Answering question 2, about empirical evidence provided for the validity of the enhanced LMX, required a comparative case study approach. The research looked at two departments in a Mexican university: one with high LMX differentiation (a clear in-group and out-group) and one with low differentiation. Semi-structured interviews of departmental members were undertaken to identify relevant values, boundary judgments, conflicts and rituals reinforcing or challenging marginalization. It was discovered that there were clear differences between the two departments, and the additional concepts made available through the Boundary Critique theory of marginalization added new detail and value in understanding what was happening in the high differentiation department. The theory of marginalization helped to identify both the roots of the differentiation (the issue or issues that underpinned it, causing the in-groups and out-groups to emerge) and the ways in which it came to be systemically entrenched through stigmatization and ritual.
Another important finding, which was not anticipated by the researcher, came from analyzing the data from the low-differentiation department (without an in-group and out-group).
A relatively mild form of marginalization was found, even though there was virtually no LMX differentiation. This generated a new question: how can marginalization exist without causing more significant and entrenched differentiation? It would appear that, in this low differentiation department, there was a counter-system of ‘integration rituals’, and these worked to minimize the impact of the marginalization. Instead of splitting the department into an in-group and out-group, these rituals reinforced the whole-group identity. Thus it was apparent that, even when issues existed that could divide people, the division could be avoided.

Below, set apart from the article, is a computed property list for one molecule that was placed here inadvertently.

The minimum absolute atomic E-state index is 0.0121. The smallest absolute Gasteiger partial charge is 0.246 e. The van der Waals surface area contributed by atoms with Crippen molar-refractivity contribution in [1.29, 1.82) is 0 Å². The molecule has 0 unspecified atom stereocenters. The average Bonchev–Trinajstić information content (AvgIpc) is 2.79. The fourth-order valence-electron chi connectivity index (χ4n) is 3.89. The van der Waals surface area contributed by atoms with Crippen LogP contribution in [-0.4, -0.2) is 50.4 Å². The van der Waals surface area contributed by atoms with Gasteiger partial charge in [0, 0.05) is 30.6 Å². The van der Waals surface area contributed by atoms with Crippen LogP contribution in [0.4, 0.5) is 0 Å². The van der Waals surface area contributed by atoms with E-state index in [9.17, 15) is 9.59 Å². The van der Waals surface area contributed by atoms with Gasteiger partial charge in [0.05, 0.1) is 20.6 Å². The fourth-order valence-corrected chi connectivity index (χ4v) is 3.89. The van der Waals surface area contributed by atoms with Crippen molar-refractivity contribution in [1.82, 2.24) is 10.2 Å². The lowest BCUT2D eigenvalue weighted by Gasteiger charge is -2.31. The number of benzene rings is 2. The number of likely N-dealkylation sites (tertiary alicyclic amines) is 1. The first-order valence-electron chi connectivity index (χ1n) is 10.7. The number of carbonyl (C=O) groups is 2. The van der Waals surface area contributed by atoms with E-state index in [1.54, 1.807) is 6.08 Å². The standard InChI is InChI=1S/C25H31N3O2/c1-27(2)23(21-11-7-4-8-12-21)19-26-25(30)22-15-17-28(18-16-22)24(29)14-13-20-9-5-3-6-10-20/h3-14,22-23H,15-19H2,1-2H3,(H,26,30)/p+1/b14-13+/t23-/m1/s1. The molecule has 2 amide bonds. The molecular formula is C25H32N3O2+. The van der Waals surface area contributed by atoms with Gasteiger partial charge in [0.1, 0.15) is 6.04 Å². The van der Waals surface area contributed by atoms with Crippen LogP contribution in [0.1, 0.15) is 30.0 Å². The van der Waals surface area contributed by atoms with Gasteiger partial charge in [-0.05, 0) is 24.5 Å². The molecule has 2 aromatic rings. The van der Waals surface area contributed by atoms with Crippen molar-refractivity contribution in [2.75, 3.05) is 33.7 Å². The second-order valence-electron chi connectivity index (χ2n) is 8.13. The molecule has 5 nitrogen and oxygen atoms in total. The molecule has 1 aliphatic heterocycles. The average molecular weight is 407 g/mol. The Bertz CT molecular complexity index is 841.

Finally, to answer the third question concerning what normative guidance for management practice can be derived from the enhanced LMX, two pieces of research were undertaken. First, lessons were drawn out from what was happening in the low differentiation department, where there was clearly an issue of marginalization, but it had not developed into full LMX differentiation and stigma. Second, desk-based research was undertaken to look for normative guidance from the Boundary Critique literature on marginalization that went beyond what is offered in the LMX literature. It was found that it is indeed possible to offer new normative guidance to managers seeking to address LMX differentiation.


de la Peña-Aguirre, O. (2019). Systemic leadership : enhancing leader-member exchange theory with boundary critique. (Thesis). University of Hull. Retrieved from

Thesis Type Thesis
Deposit Date May 9, 2023
Publicly Available Date May 9, 2023
Keywords Business
Public URL
Additional Information Business School, The University of Hull
Award Date Feb 1, 2019


Thesis (2.2 Mb)

Copyright Statement
© 2019 Oralia de la Peña-Aguirre. All rights reserved. No part of this publication may be reproduced without the written permission of the copyright holder.